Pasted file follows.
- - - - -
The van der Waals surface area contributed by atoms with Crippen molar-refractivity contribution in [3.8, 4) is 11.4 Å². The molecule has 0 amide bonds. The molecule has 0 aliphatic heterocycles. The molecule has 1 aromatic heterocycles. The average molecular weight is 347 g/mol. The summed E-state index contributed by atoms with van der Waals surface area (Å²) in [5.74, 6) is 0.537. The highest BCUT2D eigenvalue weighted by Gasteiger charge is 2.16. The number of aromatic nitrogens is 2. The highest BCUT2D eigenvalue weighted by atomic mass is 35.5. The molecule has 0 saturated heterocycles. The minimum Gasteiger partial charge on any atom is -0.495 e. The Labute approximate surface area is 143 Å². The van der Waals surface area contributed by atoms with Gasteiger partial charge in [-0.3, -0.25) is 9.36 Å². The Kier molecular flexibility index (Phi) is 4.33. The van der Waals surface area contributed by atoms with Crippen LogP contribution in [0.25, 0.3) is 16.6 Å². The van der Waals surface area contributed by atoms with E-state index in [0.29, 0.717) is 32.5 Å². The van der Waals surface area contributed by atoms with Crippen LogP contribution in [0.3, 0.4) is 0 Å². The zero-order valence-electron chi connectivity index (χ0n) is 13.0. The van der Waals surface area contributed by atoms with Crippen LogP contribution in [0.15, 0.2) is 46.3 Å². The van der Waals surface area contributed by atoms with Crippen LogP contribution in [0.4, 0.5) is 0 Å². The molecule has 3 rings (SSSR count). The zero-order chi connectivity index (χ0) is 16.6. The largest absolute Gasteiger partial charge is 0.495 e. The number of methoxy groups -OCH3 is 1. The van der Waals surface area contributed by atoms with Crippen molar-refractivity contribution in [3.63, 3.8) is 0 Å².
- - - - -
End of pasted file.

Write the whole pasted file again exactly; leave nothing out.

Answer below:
The van der Waals surface area contributed by atoms with Crippen molar-refractivity contribution in [3.8, 4) is 11.4 Å². The molecule has 0 amide bonds. The molecule has 0 aliphatic heterocycles. The molecule has 1 aromatic heterocycles. The average molecular weight is 347 g/mol. The summed E-state index contributed by atoms with van der Waals surface area (Å²) in [5.74, 6) is 0.537. The highest BCUT2D eigenvalue weighted by Gasteiger charge is 2.16. The number of aromatic nitrogens is 2. The highest BCUT2D eigenvalue weighted by atomic mass is 35.5. The molecule has 0 saturated heterocycles. The minimum Gasteiger partial charge on any atom is -0.495 e. The Labute approximate surface area is 143 Å². The van der Waals surface area contributed by atoms with Gasteiger partial charge in [-0.3, -0.25) is 9.36 Å². The Kier molecular flexibility index (Phi) is 4.33. The van der Waals surface area contributed by atoms with Crippen LogP contribution in [0.25, 0.3) is 16.6 Å². The van der Waals surface area contributed by atoms with E-state index in [0.29, 0.717) is 32.5 Å². The van der Waals surface area contributed by atoms with Crippen LogP contribution in [0.3, 0.4) is 0 Å². The zero-order valence-electron chi connectivity index (χ0n) is 13.0. The van der Waals surface area contributed by atoms with Crippen LogP contribution in [0.15, 0.2) is 46.3 Å². The van der Waals surface area contributed by atoms with Crippen LogP contribution in [0.4, 0.5) is 0 Å². The molecule has 3 rings (SSSR count). The zero-order chi connectivity index (χ0) is 16.6. The largest absolute Gasteiger partial charge is 0.495 e. The number of methoxy groups -OCH3 is 1. The van der Waals surface area contributed by atoms with Crippen molar-refractivity contribution in [3.63, 3.8) is 0 Å².